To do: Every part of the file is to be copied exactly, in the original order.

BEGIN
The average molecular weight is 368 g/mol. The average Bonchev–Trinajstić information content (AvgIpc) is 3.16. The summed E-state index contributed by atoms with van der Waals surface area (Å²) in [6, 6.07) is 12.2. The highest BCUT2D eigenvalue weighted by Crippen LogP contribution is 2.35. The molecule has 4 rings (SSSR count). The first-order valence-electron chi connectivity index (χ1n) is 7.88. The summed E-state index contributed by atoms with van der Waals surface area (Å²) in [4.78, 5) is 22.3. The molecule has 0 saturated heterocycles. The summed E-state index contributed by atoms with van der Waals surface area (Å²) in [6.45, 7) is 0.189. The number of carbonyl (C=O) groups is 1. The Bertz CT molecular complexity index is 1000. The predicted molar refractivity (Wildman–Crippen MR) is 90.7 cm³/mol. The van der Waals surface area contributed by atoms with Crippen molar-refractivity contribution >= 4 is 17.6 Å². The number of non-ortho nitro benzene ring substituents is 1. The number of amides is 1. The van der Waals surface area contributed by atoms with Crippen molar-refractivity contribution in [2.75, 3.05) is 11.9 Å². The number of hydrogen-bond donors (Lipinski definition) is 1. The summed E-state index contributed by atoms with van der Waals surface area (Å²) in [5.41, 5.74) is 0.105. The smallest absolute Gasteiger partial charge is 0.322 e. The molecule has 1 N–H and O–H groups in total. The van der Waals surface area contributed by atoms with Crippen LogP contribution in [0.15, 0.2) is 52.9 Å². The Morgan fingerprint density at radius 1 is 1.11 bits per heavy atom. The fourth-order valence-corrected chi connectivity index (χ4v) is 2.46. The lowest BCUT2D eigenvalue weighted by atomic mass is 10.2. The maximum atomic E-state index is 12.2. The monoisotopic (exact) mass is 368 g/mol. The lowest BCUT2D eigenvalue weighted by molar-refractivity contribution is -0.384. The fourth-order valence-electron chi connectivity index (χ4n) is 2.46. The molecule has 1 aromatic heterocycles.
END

The average molecular weight is 368 g/mol. The average Bonchev–Trinajstić information content (AvgIpc) is 3.16. The summed E-state index contributed by atoms with van der Waals surface area (Å²) in [6, 6.07) is 12.2. The highest BCUT2D eigenvalue weighted by Crippen LogP contribution is 2.35. The molecule has 4 rings (SSSR count). The first-order valence-electron chi connectivity index (χ1n) is 7.88. The summed E-state index contributed by atoms with van der Waals surface area (Å²) in [4.78, 5) is 22.3. The molecule has 0 saturated heterocycles. The summed E-state index contributed by atoms with van der Waals surface area (Å²) in [6.45, 7) is 0.189. The number of carbonyl (C=O) groups is 1. The Bertz CT molecular complexity index is 1000. The predicted molar refractivity (Wildman–Crippen MR) is 90.7 cm³/mol. The van der Waals surface area contributed by atoms with Crippen molar-refractivity contribution >= 4 is 17.6 Å². The number of non-ortho nitro benzene ring substituents is 1. The number of amides is 1. The van der Waals surface area contributed by atoms with Crippen molar-refractivity contribution in [2.75, 3.05) is 11.9 Å². The number of hydrogen-bond donors (Lipinski definition) is 1. The summed E-state index contributed by atoms with van der Waals surface area (Å²) in [5.41, 5.74) is 0.105. The smallest absolute Gasteiger partial charge is 0.322 e. The molecule has 1 N–H and O–H groups in total. The van der Waals surface area contributed by atoms with Crippen LogP contribution in [0.15, 0.2) is 52.9 Å². The Morgan fingerprint density at radius 1 is 1.11 bits per heavy atom. The fourth-order valence-corrected chi connectivity index (χ4v) is 2.46. The lowest BCUT2D eigenvalue weighted by atomic mass is 10.2. The maximum atomic E-state index is 12.2. The monoisotopic (exact) mass is 368 g/mol. The lowest BCUT2D eigenvalue weighted by molar-refractivity contribution is -0.384. The fourth-order valence-electron chi connectivity index (χ4n) is 2.46. The molecule has 1 aromatic heterocycles.